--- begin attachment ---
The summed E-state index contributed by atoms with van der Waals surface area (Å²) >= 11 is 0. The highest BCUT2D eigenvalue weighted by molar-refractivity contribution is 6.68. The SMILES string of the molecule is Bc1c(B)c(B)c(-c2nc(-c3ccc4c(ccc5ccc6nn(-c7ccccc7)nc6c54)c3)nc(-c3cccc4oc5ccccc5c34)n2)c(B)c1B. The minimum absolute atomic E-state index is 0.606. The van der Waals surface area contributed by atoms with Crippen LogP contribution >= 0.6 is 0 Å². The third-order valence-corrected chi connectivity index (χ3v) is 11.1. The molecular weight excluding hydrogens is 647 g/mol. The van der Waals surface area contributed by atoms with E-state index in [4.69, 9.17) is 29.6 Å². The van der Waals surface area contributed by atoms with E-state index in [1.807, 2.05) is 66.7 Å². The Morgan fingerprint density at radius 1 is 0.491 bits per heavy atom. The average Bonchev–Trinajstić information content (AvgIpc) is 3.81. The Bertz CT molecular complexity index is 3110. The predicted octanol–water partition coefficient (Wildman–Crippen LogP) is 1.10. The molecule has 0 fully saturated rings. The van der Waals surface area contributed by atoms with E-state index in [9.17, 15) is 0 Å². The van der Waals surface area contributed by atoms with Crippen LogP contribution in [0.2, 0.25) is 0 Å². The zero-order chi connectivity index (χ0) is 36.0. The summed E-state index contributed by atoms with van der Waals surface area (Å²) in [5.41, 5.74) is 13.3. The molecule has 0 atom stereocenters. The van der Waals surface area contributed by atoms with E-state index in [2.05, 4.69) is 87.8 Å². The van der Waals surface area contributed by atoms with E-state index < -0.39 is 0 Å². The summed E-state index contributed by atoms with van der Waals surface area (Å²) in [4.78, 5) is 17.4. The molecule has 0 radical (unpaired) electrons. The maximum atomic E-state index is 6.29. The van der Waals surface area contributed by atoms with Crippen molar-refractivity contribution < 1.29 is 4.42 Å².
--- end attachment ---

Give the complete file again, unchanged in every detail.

The summed E-state index contributed by atoms with van der Waals surface area (Å²) >= 11 is 0. The highest BCUT2D eigenvalue weighted by molar-refractivity contribution is 6.68. The SMILES string of the molecule is Bc1c(B)c(B)c(-c2nc(-c3ccc4c(ccc5ccc6nn(-c7ccccc7)nc6c54)c3)nc(-c3cccc4oc5ccccc5c34)n2)c(B)c1B. The minimum absolute atomic E-state index is 0.606. The van der Waals surface area contributed by atoms with Crippen LogP contribution >= 0.6 is 0 Å². The third-order valence-corrected chi connectivity index (χ3v) is 11.1. The molecular weight excluding hydrogens is 647 g/mol. The van der Waals surface area contributed by atoms with E-state index in [4.69, 9.17) is 29.6 Å². The van der Waals surface area contributed by atoms with E-state index in [1.807, 2.05) is 66.7 Å². The Morgan fingerprint density at radius 1 is 0.491 bits per heavy atom. The average Bonchev–Trinajstić information content (AvgIpc) is 3.81. The Bertz CT molecular complexity index is 3110. The predicted octanol–water partition coefficient (Wildman–Crippen LogP) is 1.10. The molecule has 0 fully saturated rings. The van der Waals surface area contributed by atoms with E-state index in [9.17, 15) is 0 Å². The van der Waals surface area contributed by atoms with Crippen LogP contribution in [0.2, 0.25) is 0 Å². The zero-order chi connectivity index (χ0) is 36.0. The summed E-state index contributed by atoms with van der Waals surface area (Å²) in [5.41, 5.74) is 13.3. The molecule has 0 atom stereocenters. The van der Waals surface area contributed by atoms with E-state index in [2.05, 4.69) is 87.8 Å². The van der Waals surface area contributed by atoms with E-state index < -0.39 is 0 Å². The summed E-state index contributed by atoms with van der Waals surface area (Å²) in [4.78, 5) is 17.4. The molecule has 0 radical (unpaired) electrons. The maximum atomic E-state index is 6.29. The van der Waals surface area contributed by atoms with Crippen molar-refractivity contribution < 1.29 is 4.42 Å².